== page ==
Dr Cuanang invited us to the opening of the Complementary Medicine Service at St Luke’s in Bonifacio Global City. According to the US National Institute of Health website, “Complementary and alternative medicine (CAM) is the term for medical products and practices that are not part of standard care.” Examples: acupuncture, yoga therapy and ventosa, all of which are now on offer at St. Luke’s.
St Luke’s medical director Dr Joven Cuanang at the Complementary Medicine center. Those extraordinary floral arrangements are lotus flowers, Buddhist symbols for purity. These beautiful flowers only grow in dirty water.
The guest of honor at the launch was our walking Rizal app, historian Ambeth Ocampo. According to Ambeth, our national hero Jose Rizal did research on traditional Filipino medical practices, including herbal treatments and bewitchment. As in mangkukulam.
“To the Tagalogs, bewitchment varies in intensity according to whether it is caused by a mangkukulam or a manggagaway. The bewitchment that befalls children when a stranger becomes too fond of them, and is called uhiya, does not deserve to be included in this chapter, for it can be caused by anybody in the most innocent manner.
“The bewitchment that comes from a mangkukulam is the most mysterious and hence the most terrible, though fortunately rare. In general, a mangkukulam is a man who is born with this power, though some believe that it is a sickness which is acquired, endowing the patient with terrible and fabulous powers. They say that during the frigid period of the fit, the mangkukulam sheds tears of real fire and his gaze has such potency that it paralyzes small animals, even flying birds. It is believed that the sickness which a mangkukulam can cause has no cure; and on account of the terror that it inspires and its oddity very little is known about the nature of this bewitchment. The mangkukulam turns out to be a terrible hypnotizer or charmer, a kind of very unfortunate and involuntarily malevolent fakir. He must not be confused with the magol of whom we shall speak elsewhere…”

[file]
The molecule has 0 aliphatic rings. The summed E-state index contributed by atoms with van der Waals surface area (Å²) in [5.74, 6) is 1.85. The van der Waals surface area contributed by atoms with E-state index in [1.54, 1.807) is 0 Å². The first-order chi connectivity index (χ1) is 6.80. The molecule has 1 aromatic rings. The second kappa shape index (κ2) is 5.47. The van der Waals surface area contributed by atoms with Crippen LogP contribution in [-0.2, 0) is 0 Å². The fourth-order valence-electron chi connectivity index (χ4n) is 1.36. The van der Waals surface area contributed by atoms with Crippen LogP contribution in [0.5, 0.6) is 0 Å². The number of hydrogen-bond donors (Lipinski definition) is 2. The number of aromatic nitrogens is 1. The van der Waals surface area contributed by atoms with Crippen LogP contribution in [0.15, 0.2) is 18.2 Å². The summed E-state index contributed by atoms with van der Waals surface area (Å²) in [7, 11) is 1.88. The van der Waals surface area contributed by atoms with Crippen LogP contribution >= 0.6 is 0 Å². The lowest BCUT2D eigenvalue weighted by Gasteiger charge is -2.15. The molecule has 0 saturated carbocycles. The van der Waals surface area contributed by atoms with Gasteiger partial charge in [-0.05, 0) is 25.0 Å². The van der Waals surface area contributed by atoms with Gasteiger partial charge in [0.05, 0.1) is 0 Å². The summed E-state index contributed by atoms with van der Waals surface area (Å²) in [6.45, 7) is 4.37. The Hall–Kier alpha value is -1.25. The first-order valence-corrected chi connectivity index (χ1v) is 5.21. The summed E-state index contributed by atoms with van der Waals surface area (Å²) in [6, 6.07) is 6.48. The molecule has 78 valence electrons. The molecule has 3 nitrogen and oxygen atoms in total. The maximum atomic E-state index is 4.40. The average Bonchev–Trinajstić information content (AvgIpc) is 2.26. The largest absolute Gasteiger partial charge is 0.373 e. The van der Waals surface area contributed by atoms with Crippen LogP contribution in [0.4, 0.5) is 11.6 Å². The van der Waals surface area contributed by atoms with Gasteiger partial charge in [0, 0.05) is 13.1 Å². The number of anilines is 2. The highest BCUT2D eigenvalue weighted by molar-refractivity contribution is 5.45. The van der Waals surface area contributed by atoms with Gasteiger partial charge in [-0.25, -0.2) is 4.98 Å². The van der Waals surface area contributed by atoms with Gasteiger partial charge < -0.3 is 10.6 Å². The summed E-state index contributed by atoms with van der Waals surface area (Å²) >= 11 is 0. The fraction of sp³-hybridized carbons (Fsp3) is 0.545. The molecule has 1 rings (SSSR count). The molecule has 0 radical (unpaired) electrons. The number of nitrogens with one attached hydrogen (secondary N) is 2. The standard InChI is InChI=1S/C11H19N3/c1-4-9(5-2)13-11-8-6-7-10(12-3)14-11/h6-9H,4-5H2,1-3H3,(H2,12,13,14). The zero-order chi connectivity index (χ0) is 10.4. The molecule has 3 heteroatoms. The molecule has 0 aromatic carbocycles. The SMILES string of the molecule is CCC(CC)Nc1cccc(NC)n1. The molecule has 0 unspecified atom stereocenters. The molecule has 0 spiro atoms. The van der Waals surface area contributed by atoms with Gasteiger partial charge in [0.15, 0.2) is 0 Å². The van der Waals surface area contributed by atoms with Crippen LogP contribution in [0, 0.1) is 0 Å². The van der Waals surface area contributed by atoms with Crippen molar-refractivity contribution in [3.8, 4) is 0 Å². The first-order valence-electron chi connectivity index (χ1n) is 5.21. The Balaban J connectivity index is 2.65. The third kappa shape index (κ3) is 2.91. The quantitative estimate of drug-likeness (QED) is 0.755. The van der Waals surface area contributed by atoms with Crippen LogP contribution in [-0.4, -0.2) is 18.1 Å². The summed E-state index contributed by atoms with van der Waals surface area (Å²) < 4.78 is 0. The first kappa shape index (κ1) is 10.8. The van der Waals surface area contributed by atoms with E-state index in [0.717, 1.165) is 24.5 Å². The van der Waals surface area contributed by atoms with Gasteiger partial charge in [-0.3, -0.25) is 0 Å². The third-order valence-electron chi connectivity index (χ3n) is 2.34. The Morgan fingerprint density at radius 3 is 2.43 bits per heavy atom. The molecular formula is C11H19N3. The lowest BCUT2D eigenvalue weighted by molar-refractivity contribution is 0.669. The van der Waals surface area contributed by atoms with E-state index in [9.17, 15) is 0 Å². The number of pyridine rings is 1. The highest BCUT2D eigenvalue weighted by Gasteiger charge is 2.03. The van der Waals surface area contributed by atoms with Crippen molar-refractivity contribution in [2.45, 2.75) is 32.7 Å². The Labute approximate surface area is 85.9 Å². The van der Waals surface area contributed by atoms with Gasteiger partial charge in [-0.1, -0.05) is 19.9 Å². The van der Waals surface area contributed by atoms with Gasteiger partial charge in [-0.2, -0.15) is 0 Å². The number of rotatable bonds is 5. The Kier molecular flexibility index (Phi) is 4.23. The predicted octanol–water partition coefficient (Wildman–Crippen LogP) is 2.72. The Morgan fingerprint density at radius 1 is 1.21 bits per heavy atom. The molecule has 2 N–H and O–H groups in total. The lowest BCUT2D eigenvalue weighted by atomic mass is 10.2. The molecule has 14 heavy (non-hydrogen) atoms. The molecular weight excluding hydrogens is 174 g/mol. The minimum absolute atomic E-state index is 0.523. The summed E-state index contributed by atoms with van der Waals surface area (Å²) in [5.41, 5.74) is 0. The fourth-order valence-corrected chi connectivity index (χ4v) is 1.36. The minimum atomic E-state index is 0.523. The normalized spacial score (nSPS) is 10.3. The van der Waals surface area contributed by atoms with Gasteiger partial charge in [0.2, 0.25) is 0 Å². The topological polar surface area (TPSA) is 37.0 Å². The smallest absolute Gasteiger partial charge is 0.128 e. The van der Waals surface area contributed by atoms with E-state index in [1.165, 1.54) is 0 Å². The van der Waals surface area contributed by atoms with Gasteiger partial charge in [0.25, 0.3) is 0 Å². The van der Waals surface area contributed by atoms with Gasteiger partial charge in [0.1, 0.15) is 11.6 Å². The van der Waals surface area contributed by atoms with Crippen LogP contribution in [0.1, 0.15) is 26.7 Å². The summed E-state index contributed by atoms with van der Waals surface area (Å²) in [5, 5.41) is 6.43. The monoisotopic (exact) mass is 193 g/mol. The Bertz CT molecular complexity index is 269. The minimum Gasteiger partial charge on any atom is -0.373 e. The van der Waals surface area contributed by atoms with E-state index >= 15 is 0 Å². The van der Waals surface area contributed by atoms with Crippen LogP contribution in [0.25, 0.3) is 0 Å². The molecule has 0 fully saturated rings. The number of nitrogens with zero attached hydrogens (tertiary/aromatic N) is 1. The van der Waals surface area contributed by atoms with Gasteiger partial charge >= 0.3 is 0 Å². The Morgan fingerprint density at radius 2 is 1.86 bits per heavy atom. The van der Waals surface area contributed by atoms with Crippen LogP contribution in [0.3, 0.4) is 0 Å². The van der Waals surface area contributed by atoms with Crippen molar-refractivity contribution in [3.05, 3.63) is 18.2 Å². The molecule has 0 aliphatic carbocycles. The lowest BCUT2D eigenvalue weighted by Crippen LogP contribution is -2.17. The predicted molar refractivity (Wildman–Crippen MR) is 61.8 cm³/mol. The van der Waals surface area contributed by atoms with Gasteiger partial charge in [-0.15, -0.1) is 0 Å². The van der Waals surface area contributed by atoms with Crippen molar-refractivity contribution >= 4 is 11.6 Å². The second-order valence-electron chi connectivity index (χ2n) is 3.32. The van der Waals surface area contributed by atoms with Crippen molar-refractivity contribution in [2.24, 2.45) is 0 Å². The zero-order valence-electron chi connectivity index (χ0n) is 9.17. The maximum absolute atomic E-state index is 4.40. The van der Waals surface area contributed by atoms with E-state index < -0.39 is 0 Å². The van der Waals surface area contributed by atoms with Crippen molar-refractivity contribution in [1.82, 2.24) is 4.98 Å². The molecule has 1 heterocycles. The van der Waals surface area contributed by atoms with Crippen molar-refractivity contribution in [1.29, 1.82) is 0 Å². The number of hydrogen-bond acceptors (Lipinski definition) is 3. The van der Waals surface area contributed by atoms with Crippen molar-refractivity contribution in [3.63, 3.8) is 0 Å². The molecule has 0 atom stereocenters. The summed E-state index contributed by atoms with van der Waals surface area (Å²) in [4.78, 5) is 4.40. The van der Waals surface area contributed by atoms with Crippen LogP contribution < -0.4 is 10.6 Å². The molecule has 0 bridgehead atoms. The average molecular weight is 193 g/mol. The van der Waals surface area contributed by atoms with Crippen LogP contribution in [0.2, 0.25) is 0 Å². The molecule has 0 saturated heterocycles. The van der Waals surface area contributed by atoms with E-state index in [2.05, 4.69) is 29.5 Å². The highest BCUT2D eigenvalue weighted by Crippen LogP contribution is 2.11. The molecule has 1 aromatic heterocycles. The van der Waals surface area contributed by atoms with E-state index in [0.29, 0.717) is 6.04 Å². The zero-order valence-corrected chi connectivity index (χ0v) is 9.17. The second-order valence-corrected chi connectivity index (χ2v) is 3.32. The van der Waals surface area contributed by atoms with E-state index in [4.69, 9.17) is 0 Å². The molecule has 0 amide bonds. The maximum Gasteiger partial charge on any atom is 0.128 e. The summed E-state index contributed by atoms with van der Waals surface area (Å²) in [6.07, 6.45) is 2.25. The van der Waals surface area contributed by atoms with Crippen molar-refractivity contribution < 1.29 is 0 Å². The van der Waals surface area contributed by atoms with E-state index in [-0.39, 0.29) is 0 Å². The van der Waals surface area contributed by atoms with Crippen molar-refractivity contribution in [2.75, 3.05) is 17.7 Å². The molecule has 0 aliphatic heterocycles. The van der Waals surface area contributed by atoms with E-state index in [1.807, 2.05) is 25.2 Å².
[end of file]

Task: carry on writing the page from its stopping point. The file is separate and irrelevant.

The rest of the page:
Read a summary of Jose Rizal’s The Treatment of the Bewitched here.
After Ambeth’s speech one of the guests recounted a story told by one of Rizal’s students during his Dapitan exile. Every day after lunch they were required to take siesta. During siesta hour they would sneak under their teacher’s hut and spy on Jose Rizal doing it with Josephine Bracken. “That’s not likely,” Ambeth said, “as Josephine Bracken had (a social disease).”
I asked Dr Cuanang, whose field is neurology, whether zombies can exist. “Of course,” he said. “I’ve seen patients whose prefrontal lobes had been removed, and they behaved in a zombie-like fashion.” Perhaps the pain receptors in zombie brains are not functioning (they are undead), which is why they keep on going until they are decapitated or burned.
Zombies and mangkukulam, another typical day at work.